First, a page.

Nigerian National Petroleum Corporation’s (NNPC) promise to supply 45 million litres of aviation fuel to forestall scarcity is currently being hindered as a result of the airlines’ inability to pay for the product.
Beyond just the hazy weather, the scarcity is also contributing to the incessant flight delays and cancellations across airports in the country, BusinessDay’s findings show.
On the alleged scarcity of Aviation Turbine Kerosene (ATK), which is purportedly responsible for the hardship being experienced in the aviation sector, Maikanti Baru, group managing director, clarified that NNPC had taken steps to ensure adequate supply of the product with the importation of over 45 million litres.
Baru however said that the challenge had more to do with the inability of airlines to pay for the product upon the introduction of a cash-and-carry policy by marketers on account of the huge amount they were being owed by the airlines.
The inability of airlines to buy aviation fuel has continued to result in incessant flight delays and cancellations, especially during the yuletide, disrupting activities of passengers and leaving many stranded.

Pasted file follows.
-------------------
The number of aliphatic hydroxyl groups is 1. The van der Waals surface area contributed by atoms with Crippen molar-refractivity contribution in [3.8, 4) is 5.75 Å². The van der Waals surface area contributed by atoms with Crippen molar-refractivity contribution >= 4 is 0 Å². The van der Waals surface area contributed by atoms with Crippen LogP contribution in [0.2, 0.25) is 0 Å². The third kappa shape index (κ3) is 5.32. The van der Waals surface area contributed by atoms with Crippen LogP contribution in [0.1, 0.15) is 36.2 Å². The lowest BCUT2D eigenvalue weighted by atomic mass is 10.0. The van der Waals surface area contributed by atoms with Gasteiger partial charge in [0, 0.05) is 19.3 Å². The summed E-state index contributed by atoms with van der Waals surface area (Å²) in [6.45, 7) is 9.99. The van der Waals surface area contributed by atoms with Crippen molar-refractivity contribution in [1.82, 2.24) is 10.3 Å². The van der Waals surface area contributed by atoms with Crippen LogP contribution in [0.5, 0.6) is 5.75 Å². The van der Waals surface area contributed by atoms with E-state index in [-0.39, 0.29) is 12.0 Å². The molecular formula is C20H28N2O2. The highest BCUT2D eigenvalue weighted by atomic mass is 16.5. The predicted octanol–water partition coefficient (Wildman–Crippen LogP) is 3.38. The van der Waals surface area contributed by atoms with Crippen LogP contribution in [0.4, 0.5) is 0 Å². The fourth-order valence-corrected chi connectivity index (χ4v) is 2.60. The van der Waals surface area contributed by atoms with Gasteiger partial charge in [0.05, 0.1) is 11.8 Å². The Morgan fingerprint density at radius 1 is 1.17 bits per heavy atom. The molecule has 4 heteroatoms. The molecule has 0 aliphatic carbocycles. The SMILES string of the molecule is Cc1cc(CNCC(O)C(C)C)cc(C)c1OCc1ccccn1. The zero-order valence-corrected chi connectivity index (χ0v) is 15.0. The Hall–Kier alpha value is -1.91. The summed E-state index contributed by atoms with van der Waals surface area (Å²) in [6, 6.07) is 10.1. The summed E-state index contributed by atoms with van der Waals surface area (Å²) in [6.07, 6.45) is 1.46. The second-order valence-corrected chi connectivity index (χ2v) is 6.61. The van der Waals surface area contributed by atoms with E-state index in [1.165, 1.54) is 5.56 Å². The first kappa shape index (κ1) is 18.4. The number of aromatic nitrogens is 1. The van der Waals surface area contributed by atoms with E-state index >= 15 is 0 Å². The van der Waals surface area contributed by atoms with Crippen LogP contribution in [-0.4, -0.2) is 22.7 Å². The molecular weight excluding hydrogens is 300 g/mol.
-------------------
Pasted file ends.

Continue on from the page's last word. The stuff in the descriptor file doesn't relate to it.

Obuke Oyibotha, media consultant to Med-View Airline, told BusinessDay that ever since the NNPC promised to supply the product, up till now, the airlines had not been able to access the product.
“There is no improvement on the supply of aviation fuel, even during this yuletide season and this has continued to affect the airline’s operations,” Oyibotha said.
Findings show that all domestic airlines consume one million litres of aviation fuel daily.
John Ojikutu, secretary general, Aviation Round Table, told BusinessDay that the problem with availability of aviation fuel was as a result of the indebtedness of the airlines to the various service providers, including the fuel marketers.
“I said there is no truth in telling the public that foreign airlines go to neighbouring countries to lift fuel; it does not make economic sense for EU and Middle East airlines that are not going there to pick passengers.
“The high cost of fuel is only applicable to the airlines that are owing; it is a clever way for the marketers to recoup their earnings from the airlines,” Ojikutu said.